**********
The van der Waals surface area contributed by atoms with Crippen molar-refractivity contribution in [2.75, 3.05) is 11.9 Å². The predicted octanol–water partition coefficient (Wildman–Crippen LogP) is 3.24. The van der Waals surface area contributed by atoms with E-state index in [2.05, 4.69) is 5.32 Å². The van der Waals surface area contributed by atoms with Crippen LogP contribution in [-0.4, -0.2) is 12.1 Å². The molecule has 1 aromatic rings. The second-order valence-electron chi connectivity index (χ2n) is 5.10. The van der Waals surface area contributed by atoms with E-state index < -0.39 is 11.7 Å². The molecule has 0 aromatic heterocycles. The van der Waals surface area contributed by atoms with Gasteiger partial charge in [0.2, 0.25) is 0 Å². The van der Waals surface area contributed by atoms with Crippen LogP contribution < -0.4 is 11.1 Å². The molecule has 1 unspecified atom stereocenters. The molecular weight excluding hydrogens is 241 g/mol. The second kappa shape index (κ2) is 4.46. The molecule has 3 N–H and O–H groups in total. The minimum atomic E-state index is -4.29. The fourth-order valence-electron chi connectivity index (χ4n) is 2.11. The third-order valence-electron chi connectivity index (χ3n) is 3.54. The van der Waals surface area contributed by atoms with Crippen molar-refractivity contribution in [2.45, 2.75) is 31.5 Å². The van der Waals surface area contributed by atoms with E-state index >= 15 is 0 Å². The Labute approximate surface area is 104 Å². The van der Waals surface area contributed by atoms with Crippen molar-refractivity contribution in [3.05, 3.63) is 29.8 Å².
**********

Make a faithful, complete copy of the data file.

The van der Waals surface area contributed by atoms with Crippen molar-refractivity contribution in [2.75, 3.05) is 11.9 Å². The predicted octanol–water partition coefficient (Wildman–Crippen LogP) is 3.24. The van der Waals surface area contributed by atoms with E-state index in [2.05, 4.69) is 5.32 Å². The van der Waals surface area contributed by atoms with Crippen LogP contribution in [-0.4, -0.2) is 12.1 Å². The molecule has 1 aromatic rings. The second-order valence-electron chi connectivity index (χ2n) is 5.10. The van der Waals surface area contributed by atoms with E-state index < -0.39 is 11.7 Å². The molecule has 0 aromatic heterocycles. The van der Waals surface area contributed by atoms with Gasteiger partial charge in [0.2, 0.25) is 0 Å². The van der Waals surface area contributed by atoms with Crippen LogP contribution < -0.4 is 11.1 Å². The molecule has 1 unspecified atom stereocenters. The molecular weight excluding hydrogens is 241 g/mol. The second kappa shape index (κ2) is 4.46. The molecule has 3 N–H and O–H groups in total. The minimum atomic E-state index is -4.29. The fourth-order valence-electron chi connectivity index (χ4n) is 2.11. The third-order valence-electron chi connectivity index (χ3n) is 3.54. The van der Waals surface area contributed by atoms with Crippen molar-refractivity contribution in [2.45, 2.75) is 31.5 Å². The van der Waals surface area contributed by atoms with E-state index >= 15 is 0 Å². The Labute approximate surface area is 104 Å². The van der Waals surface area contributed by atoms with Crippen molar-refractivity contribution in [3.05, 3.63) is 29.8 Å².